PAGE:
Quintessential Careers Reviews: They Don’t Teach Corporate In College

Book Review: They Don’t Teach Corporate In College

From time-to-time, as we receive career-related and job-hunting books and other resources from publishers, the staff of Quintessential Careers will review them to help you make better decisions about the best books to use in your career and job search.

They Don't Teach Corporate in College: A Twenty-Something's Guide to the Business World They Don’t Teach Corporate in College: A Twenty-Something’s Guide to the Business World, by Alexandra Levit. Paperback,�256 pp.ISBN: 1564147657. Publisher: Career Press. Pub. Date: September 2004.

Reviewed by Randall S. Hansen, Ph.D.

Let me start with some disclosure. There are three reasons why I was predisposed to giving a positive review to this book. First, the audience for this book — college students and recent grads inexperienced in job-hunting — is one of my favorite job-seeker groups. Second, the author’s background is in marketing and public relations, and I knew she would incorporate some of those skills in her book — just as I do in my writings. Third, the author and I have had numerous email conversations, and I found her style charming and her persistence pleasing.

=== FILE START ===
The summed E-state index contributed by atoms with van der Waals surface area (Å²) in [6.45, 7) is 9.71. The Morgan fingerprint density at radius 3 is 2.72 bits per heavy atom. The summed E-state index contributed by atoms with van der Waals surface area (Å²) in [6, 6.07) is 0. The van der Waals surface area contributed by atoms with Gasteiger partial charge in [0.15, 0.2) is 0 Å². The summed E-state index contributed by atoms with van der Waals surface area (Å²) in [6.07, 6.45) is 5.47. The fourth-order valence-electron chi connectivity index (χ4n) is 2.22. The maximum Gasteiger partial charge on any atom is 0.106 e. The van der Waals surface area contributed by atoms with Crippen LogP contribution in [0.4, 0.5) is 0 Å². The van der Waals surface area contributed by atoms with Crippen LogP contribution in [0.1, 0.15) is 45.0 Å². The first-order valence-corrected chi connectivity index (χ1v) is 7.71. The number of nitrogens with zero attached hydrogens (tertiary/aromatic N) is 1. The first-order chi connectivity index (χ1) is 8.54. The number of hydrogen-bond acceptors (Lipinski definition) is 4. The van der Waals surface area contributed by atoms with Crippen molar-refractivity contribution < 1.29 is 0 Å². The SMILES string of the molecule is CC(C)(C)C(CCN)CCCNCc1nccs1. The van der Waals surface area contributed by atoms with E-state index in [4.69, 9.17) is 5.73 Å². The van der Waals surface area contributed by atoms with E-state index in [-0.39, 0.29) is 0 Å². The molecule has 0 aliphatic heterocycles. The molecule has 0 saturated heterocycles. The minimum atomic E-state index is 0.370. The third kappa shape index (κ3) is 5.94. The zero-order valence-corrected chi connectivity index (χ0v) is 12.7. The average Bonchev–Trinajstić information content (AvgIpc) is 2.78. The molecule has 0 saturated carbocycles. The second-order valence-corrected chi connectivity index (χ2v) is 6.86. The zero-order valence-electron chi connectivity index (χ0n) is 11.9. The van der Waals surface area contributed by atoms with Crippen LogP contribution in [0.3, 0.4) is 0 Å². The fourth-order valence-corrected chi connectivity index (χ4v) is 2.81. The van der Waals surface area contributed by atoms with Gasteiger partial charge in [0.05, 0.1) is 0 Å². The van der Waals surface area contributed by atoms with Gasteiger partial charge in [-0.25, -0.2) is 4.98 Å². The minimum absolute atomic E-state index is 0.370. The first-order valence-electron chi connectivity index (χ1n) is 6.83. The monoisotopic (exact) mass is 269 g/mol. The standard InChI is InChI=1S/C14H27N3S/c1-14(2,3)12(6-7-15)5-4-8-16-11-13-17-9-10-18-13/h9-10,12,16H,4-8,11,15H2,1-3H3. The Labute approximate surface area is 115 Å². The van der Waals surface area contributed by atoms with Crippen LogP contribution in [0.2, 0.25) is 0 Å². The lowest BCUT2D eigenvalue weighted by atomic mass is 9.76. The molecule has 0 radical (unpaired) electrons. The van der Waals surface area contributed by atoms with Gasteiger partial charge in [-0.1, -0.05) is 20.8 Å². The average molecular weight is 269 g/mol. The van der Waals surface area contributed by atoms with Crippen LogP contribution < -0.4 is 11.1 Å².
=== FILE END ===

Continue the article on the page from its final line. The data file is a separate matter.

On the flip side, I had some serious doubts about this whole quarterlife crisis concept — and that anyone in their 20s could really be facing a career crisis… however, if students are graduating unprepared for the “real world” and accepting jobs for the sake of having a job, then perhaps they do in fact have some serious career and job issues.

Given these disclosures, I have to say that this book is a solid roadmap for younger job-seekers who are just learning the ropes of working and need some guidance. The book is well organized, written with a breezy style, and packed with some great advice. I also love the many vignettes from younger job-seekers who have faced the many challenges Levit highlights in the book.

The 10 chapters in this book — which can easily be read in an afternoon — cover every aspect of concern to a younger job-seeker, from how to get a job to how to get your next job and resign with class. But it’s not so much a book about job-seeking as a book on personal and career management for folks in their 20s.

And from my experience teaching a wide variety of college students, while the book would be helpful to just about all of them, it is especially a must-read for students who do not graduate with a business degree. As Levit says so well, the corporate world is nothing like academia. “You come up against rules no one ever told us about.”